5 Questions with Caleb Teicher
Penn Live Arts Recommends Dance
We continue our series aiming to discover more about Annenberg Center artists, Penn faculty and others whom we find interesting in just five questions. Today, we hear from New York City-based tap and swing dancer/choreographer Caleb Teicher, whose company made its Philadelphia debut on our stage in 2018.
Recently featured on the cover of Dance Magazine, Teicher is known for his signature style of musicality, humor and warmth, and is the recipient of a 2019 New York City Center Choreographic Fellowship, two Bessie Awards and a 2019 Harkness Promise Award. Read on to learn more about Caleb Teicher!
1. What first got you into dance?
Kids are naturally wiggly, and I was no exception… There was always music playing in my house, and I bounced around like most kids do. I was also growing up in the era of *NSYNC, and dancing was (and still is) a major part of pop culture.
The first art thing I studied, though, was drumming — a neighborhood mom (Ellen Alexander) was an incredible percussionist, and she taught lessons in her garage. After a number of years of doing that, I saw tap dance on TV and asked my mom if I could try a class. I found a great teacher not too far away (Jennifer Dell) who was hosting an all-boys beginner tap class, and that made me feel comfortable enough to try it.
Dance studios (at least in 2003) were “girl territory”, and it can feel really intimidating to walk into a studio where you’re the only boy. This was also before shows like So You Think You Can Dance normalized boys in dance. Now, I really reject the binaries of boyhood and girlhood and gendered activities. But I also recognize that, if that all-boys tap class hadn’t existed, I probably wouldn’t be a dancer.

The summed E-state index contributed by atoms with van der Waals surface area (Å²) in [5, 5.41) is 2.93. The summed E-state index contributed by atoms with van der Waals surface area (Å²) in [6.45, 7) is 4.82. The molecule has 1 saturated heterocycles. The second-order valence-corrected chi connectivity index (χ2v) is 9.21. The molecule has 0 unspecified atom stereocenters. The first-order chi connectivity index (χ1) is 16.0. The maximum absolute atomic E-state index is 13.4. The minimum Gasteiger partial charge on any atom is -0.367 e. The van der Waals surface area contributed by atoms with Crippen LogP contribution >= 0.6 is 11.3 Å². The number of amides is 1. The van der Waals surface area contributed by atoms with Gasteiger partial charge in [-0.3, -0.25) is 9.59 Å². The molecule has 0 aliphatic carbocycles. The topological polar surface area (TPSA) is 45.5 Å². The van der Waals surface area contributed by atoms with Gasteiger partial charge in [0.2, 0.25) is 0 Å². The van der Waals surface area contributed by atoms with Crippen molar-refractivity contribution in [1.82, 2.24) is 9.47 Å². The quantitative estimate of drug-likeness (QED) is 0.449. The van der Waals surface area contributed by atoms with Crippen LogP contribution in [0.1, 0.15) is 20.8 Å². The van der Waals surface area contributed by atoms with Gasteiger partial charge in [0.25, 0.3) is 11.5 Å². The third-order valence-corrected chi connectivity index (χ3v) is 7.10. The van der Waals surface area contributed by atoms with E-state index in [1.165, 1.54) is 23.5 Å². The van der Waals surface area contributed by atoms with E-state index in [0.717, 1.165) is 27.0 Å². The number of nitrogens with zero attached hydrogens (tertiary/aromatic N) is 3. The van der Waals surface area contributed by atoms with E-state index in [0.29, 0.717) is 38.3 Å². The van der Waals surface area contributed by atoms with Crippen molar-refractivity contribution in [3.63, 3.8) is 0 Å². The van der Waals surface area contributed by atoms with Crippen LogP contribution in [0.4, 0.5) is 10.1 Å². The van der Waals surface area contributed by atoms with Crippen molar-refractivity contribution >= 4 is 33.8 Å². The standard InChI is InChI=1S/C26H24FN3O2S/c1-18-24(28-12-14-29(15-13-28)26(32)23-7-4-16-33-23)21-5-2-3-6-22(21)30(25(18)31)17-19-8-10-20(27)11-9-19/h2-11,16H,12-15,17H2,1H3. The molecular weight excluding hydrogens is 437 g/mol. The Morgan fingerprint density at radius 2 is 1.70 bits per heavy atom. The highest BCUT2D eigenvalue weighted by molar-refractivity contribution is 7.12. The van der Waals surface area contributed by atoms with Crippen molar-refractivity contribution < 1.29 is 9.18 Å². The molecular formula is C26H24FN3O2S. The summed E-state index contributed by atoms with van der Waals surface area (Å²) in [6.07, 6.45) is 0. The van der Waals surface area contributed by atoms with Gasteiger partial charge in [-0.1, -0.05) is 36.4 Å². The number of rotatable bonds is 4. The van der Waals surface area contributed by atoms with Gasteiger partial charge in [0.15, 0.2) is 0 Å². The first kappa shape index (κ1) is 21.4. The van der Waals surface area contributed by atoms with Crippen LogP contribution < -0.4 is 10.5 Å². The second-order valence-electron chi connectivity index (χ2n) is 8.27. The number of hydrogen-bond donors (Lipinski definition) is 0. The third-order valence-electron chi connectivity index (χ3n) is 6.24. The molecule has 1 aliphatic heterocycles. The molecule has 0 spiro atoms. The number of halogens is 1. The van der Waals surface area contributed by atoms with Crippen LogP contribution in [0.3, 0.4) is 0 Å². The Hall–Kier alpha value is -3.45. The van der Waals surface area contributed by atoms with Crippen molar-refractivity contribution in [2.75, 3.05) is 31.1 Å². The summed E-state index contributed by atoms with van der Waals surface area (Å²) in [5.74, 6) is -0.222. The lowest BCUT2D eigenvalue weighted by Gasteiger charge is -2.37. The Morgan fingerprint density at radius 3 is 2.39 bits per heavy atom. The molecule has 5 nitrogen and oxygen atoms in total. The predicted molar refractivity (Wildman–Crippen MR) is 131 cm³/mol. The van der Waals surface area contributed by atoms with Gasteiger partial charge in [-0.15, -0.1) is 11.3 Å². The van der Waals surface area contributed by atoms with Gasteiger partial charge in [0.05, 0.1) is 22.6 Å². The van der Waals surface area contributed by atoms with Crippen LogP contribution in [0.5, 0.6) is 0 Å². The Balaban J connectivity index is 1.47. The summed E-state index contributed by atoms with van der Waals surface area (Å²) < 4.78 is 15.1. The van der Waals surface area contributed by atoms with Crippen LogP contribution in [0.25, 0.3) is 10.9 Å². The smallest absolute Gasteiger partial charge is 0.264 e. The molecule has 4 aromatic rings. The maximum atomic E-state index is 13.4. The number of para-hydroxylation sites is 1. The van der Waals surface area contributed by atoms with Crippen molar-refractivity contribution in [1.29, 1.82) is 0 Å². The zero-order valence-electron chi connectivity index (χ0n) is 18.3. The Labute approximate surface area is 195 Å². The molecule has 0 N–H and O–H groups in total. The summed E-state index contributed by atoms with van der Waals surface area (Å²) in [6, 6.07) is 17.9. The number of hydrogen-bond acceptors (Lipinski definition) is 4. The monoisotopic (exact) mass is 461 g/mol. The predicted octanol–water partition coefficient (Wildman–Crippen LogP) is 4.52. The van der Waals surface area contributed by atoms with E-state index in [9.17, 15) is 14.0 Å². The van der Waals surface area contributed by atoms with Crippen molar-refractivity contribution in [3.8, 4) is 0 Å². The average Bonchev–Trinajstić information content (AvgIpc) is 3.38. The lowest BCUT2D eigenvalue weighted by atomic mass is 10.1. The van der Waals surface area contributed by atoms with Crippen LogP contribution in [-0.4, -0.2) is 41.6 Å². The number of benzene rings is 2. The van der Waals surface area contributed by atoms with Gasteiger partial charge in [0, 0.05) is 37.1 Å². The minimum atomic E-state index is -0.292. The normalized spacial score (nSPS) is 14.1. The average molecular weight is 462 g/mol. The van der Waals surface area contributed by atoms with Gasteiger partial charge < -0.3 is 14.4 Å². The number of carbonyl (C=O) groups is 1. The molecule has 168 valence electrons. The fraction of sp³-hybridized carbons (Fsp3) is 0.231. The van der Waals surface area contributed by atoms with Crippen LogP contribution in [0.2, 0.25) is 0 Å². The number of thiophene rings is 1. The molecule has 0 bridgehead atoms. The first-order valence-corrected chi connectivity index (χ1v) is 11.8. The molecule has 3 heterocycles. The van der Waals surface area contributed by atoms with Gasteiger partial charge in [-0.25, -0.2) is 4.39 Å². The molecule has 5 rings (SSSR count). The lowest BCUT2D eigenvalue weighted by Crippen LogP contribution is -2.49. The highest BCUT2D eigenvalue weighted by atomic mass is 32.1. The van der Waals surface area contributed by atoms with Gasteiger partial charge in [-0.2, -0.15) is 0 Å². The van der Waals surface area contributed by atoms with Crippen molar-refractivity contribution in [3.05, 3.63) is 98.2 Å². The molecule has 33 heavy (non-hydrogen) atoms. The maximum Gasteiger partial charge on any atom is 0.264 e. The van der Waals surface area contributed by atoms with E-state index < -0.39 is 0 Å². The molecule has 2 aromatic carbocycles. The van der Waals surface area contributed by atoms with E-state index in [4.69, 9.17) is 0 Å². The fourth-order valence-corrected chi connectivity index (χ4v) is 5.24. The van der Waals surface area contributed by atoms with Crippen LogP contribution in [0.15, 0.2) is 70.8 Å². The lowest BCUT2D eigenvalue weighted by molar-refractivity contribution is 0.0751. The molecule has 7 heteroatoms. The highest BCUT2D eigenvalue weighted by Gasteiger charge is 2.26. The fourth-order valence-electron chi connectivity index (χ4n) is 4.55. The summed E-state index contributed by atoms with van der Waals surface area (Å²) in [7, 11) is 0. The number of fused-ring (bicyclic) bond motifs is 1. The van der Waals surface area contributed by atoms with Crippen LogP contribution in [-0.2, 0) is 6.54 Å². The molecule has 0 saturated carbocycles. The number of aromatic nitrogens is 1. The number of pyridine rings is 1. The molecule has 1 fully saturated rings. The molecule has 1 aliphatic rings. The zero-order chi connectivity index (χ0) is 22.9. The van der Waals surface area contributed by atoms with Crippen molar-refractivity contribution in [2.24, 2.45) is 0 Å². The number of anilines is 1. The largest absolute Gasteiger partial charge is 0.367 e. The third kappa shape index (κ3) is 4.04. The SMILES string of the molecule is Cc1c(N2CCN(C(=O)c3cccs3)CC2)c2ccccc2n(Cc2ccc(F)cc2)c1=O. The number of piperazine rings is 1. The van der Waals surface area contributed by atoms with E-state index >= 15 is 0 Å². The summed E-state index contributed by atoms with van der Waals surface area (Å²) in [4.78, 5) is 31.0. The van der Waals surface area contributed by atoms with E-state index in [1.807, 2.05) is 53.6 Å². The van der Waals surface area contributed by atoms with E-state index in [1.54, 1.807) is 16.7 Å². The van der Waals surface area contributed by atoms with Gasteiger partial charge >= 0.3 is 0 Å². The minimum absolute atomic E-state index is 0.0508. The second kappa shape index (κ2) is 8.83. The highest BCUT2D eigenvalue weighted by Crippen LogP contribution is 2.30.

2. What themes do you pursue in your work?
Each project feels like its own world to me, but there are some commonalities. Most pieces I make live at an intersection of dance, music and the stories we — wordlessly — tell with our bodies. Most pieces I make are hopeful, presenting characters that are virtuous in some way. Most pieces I make are “pedestrian”; no one is acting, and no one carries any type of formality. Most pieces I make have humor because, well, the world is funny.
3. What inspires you to create?
Creating, for me, is another form of research or exploration. When I make a piece, it’s not because I feel confident in its conclusion. I feel curious about the elements at play, the ideas being pursued and what I might learn from the work. To make an analogy towards science, a piece feels more like a hypothesis than the presentation of a conclusion. My favorite and most meaningful creations have come from a compulsion to try, to explore, to live and learn.
4. Name a few artists you love that everyone should check out.
- Dianne Walker - my favorite tap dancer of all time and a living legend!
- King Charles - incredible Chicago Footwork dancer.
- Andy Anderson - my favorite skateboarder. This isn’t classified as dance, but it should be.
- Andy Seo - one of my favorite swing/jazz dance choreographers from Korea. If he didn’t live in Korea, I think he’d probably be choreographing for Broadway musicals.
5. What role does the dancer/choreographer have in today’s world?
Great question! If anyone has a clear answer, feel free to email me: firstname.lastname@example.org.
I think we need to consider the structures or patterned behaviors — socially, economically, philosophically — that prevent us from living our healthiest, most peaceful, most meaningful lives. I think we all need to imagine simpler lives for ourselves, with less travel and less waste and less commodity. I think we need to stop thinking of the world as a zero-sum game.
I think “today’s world” is ours to make. I can’t say that dancers and choreographers will lead the charge in this effort, but I think we can all play a part.